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Why Florida's hodgepodge of voters make it difficult to predict who wins the battleground state

The state isn't yet in the bag for President Donald Trump or Democratic nominee Joe Biden.

ST. PETERSBURG, Fla. — Florida has everything imaginable.

Beautiful beaches and beautiful people – a mix of paradise and pageantry. It’s also the perfect backdrop for political theatre on the first Tuesday of November every election season.

2020 is no different.

The Sunshine State, and its 29 electoral college votes, has become the all-important battleground for the road to the White House. Since 1996, Florida’s margin of victory has been 2.6 percent, the smallest of any state in the country, so whether it’s reelecting President Donald Trump for another four years, or Democratic nominee and former Vice President Joe Biden supplanting him – truly, every vote matters.

“We saw it be razor-thin in 2016 with only 113,000 votes separating,” said Dr. Lars Hafner, a 10 Tampa Bay political analyst, “so these different demographic groups we look at, whether they’re small or large, can really make a difference.”

Those groups are what makes Florida so special and diverse. We’re filled with seniors and retirees, Hispanics and Latino transplants, millennials and African-Americans, white men and suburban women. Come one, come all.

It’s also what makes us so difficult to predict when it comes to elections.

One of the most important voter populations in Florida is, without a doubt, seniors. More than a fourth of our eligible voters are 65 or older, which is why The Villages in Sumter County becomes such a hotspot during campaign season.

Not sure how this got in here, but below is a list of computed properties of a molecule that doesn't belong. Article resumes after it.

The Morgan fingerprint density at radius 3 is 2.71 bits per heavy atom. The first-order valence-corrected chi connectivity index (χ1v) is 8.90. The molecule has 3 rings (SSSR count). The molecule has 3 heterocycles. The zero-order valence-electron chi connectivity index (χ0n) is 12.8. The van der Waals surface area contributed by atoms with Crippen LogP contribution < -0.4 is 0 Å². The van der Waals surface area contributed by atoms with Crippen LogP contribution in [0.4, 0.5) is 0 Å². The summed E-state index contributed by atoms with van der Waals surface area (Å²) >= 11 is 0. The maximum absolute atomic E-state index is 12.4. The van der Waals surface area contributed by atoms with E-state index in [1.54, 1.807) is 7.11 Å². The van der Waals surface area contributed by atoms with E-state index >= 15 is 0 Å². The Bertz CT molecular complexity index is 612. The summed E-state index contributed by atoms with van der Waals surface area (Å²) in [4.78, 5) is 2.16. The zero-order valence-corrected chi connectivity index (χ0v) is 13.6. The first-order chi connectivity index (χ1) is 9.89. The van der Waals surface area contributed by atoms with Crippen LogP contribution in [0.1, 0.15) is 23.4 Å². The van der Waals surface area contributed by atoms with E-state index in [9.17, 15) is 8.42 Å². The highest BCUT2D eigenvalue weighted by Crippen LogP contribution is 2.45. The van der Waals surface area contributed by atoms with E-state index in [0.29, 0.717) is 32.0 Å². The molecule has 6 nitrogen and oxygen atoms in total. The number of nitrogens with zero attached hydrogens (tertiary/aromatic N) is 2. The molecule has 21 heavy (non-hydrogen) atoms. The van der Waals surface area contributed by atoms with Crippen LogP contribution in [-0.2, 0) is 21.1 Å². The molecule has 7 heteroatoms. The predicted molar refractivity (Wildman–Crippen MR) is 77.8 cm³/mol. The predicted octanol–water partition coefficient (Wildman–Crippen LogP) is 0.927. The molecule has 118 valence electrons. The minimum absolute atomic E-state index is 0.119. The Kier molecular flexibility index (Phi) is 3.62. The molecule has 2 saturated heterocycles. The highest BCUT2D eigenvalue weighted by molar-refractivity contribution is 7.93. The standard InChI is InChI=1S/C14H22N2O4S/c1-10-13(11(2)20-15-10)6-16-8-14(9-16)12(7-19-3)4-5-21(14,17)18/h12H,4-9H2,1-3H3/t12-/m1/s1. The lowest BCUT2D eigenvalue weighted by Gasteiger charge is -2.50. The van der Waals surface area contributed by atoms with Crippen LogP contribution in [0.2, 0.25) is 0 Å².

In 2016, seniors backed Trump heavily, but recent polling shows Biden cutting into that support, largely due to the COVID-19 pandemic. In Florida, 82 percent of the state’s coronavirus-related deaths have come from people 65 and up.

“When you look at Florida over the decades, it’s the seniors who do vote,” Hafner said. “They are the ones who come to the polls and you can count on them more than any other demographic group to vote in Florida…recent polling shows Biden has taken a bigger slice of the senior vote. A lot of that has to do with how Trump has handled the virus.”

From Sarasota to St. Lucie, we’re flooded with retirees ready to kick back – and vote.

“We get the reinforcements from all over the country, as people come here to retire. That can impact our demographics, in terms of our vote….that may in itself explain why we’re such a purple state,” said Ciara Torres-Spelliscy, a law professor at Stetson University. “We get these infusions of all the transplants who bring their political views with them.”

But Florida wouldn’t be Florida without our large Hispanic population, whether it’s in Miami-Dade or Orange County.

Pew Research Center found that Latinos make up a record 17 percent of Florida’s eligible voters in 2020, up about 500,000 votes from four years ago. A majority of that is from Cuban-Americans and Puerto Ricans, who could swing our state red or blue.

“What’s interesting about the Florida Hispanic population is the Cuban-Americans tend to skew Republican, but not all of them,” Torres-Spelliscy said. “The Puerto Rican population skews Democratic, but then again, not all of them…the complication with the Latino vote is that it doesn’t fit into the normal partisan silos that we’re so used to. If you have a message that you think is going to appeal to Latinos – good luck. There’s such a variety of experiences and with politics over generations.”

Then there are the pockets of African-American voters throughout the state, which make up 14 percent of our electorate. Mix in the rural regions of the panhandle, predominantly white and wealthy Southwest Florida and the critical margins of the Interstate 4 corridor – and Florida has everything you could want.

“It’s all a game of get-out-the-vote at this point,” Torres-Spelliscy said. “I’ve been very encouraged by the long lines in that it shows how much voters care about voting. I’m not so thrilled about the long lines from an election administration point of view. I think we should be better at this by now, but it is what it is.

“Better to have a high turnout election.”

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